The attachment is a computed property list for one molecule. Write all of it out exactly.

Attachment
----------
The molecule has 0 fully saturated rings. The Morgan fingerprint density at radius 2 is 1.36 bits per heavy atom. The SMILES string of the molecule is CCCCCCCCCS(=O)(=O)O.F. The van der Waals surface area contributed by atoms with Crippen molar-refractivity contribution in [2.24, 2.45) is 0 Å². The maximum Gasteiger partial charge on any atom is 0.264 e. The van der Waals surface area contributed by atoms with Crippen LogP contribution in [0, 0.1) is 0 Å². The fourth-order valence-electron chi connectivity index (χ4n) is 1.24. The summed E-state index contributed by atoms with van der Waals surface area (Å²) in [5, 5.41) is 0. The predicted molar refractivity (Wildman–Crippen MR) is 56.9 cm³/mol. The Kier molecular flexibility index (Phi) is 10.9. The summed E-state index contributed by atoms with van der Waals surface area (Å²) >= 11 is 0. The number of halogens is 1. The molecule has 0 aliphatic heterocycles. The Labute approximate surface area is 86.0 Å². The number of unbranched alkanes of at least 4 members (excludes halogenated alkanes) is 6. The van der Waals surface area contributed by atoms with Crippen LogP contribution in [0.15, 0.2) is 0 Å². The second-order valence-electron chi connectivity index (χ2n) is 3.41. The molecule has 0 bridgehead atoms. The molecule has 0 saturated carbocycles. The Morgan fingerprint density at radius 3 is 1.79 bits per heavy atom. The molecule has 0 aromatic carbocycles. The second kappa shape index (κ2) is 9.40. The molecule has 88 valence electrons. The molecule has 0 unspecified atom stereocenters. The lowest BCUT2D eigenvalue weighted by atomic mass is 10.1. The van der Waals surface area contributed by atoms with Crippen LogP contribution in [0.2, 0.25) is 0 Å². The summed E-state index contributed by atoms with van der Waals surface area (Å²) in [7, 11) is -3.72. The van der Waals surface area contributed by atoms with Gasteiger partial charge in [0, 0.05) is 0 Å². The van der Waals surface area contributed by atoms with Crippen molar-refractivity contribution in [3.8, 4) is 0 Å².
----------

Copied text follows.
The molecule has 0 fully saturated rings. The Morgan fingerprint density at radius 2 is 1.36 bits per heavy atom. The SMILES string of the molecule is CCCCCCCCCS(=O)(=O)O.F. The van der Waals surface area contributed by atoms with Crippen molar-refractivity contribution in [2.24, 2.45) is 0 Å². The maximum Gasteiger partial charge on any atom is 0.264 e. The van der Waals surface area contributed by atoms with Crippen LogP contribution in [0, 0.1) is 0 Å². The fourth-order valence-electron chi connectivity index (χ4n) is 1.24. The summed E-state index contributed by atoms with van der Waals surface area (Å²) in [5, 5.41) is 0. The predicted molar refractivity (Wildman–Crippen MR) is 56.9 cm³/mol. The Kier molecular flexibility index (Phi) is 10.9. The summed E-state index contributed by atoms with van der Waals surface area (Å²) >= 11 is 0. The number of halogens is 1. The molecule has 0 aliphatic heterocycles. The Labute approximate surface area is 86.0 Å². The number of unbranched alkanes of at least 4 members (excludes halogenated alkanes) is 6. The van der Waals surface area contributed by atoms with Crippen LogP contribution in [0.15, 0.2) is 0 Å². The second-order valence-electron chi connectivity index (χ2n) is 3.41. The molecule has 0 bridgehead atoms. The molecule has 0 saturated carbocycles. The Morgan fingerprint density at radius 3 is 1.79 bits per heavy atom. The molecule has 0 aromatic carbocycles. The second kappa shape index (κ2) is 9.40. The molecule has 88 valence electrons. The molecule has 0 unspecified atom stereocenters. The lowest BCUT2D eigenvalue weighted by atomic mass is 10.1. The van der Waals surface area contributed by atoms with Crippen LogP contribution in [0.2, 0.25) is 0 Å². The summed E-state index contributed by atoms with van der Waals surface area (Å²) in [7, 11) is -3.72. The van der Waals surface area contributed by atoms with Gasteiger partial charge in [0, 0.05) is 0 Å². The van der Waals surface area contributed by atoms with Crippen molar-refractivity contribution in [3.8, 4) is 0 Å².